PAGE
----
Refugees generally need help, either from another refugee or from a volunteer, learning to ride the public bus. It is beneficial to teach newly arrived refugees the bus system with a refugee who has been here awhile and is familiar with the bus system. The refugee who has been in Seattle for a while can relate to the newly arrived refugees and can speak their language. However, volunteers are huge assets in helping newly arrived refugees learn the public transit system as well.
Volunteers should wait for refugees to purchase a bus pass before assisting them. Within the RAP program, refugees are given one bus pass. Within the Match Grant program, refugees are given monthly bus passes until they have obtained a job.
Once refugees have bus passes, volunteers can help walk them through:
- Where to pick up the bus
- Show them the bus stops
- Are there multiple stops or just one stop near their apartment?
- How to pay for the bus (and then whether to sit or stand, etc.)
- How to get off the bus
- Requesting a stop must be done ahead of time
- How to transfer buses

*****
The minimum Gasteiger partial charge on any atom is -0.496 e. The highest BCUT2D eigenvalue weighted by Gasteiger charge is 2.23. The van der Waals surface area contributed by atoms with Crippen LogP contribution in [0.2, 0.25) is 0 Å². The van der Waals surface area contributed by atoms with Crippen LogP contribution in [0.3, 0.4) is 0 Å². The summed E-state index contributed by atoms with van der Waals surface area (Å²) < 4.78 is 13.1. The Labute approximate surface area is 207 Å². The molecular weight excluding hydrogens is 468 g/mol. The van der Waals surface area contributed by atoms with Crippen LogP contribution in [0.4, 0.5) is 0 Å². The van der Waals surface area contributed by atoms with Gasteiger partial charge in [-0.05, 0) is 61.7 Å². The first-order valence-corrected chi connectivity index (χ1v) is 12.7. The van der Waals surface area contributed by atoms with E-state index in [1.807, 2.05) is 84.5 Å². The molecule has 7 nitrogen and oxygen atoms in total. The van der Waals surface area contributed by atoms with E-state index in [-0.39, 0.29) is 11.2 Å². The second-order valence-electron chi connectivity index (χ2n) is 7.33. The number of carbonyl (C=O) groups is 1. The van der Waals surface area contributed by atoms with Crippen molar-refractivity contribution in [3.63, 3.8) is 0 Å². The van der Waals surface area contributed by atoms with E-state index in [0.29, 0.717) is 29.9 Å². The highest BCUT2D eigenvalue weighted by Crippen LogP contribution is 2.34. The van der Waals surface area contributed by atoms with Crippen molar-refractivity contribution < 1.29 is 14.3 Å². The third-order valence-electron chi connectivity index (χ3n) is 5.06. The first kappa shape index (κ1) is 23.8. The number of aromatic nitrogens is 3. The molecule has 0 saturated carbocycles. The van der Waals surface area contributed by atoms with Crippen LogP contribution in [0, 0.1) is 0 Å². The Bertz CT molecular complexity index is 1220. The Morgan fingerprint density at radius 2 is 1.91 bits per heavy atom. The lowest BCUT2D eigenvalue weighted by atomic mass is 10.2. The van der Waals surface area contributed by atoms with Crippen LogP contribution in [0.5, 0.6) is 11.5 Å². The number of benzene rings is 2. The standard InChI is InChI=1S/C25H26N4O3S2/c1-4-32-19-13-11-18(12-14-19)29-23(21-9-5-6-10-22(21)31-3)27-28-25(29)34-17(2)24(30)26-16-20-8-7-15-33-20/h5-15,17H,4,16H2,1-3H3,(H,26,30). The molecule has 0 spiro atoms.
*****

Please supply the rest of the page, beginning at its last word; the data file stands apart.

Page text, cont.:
- e.g., how to pick out what bus you need to get on at the High Point station
- How to read a bus map, plan their route, know when the bus will come, etc.
If you have never ridden the bus before, don’t worry, you can still be an enormous help to the refugee. Don’t be intimidated to learn the system with them. Google Maps is an accurate resource for creating a bus route. Simply click on the bus button above the destinations on the left hand panel. Select the route that is most convenient for their destination. When riding the bus, make sure you have dollar bills since change is provided in quarters (one-way fare is one dollar). Bus stops are found on both sides of the street, so make sure the traffic by your bus stop is going in the direction of your destination. To request a stop there is usually a highlighted panel, rope, or button that you push/pull to alert the driver.
It is best to teach refugees how to ride the bus by going somewhere they will need to go (e.g., to our office, to their ESL class). See below for a list of suggested places to visit. If another refugee hasn’t helped them, see if you can find one to come along with you to interpret. Try to explain as much as you can.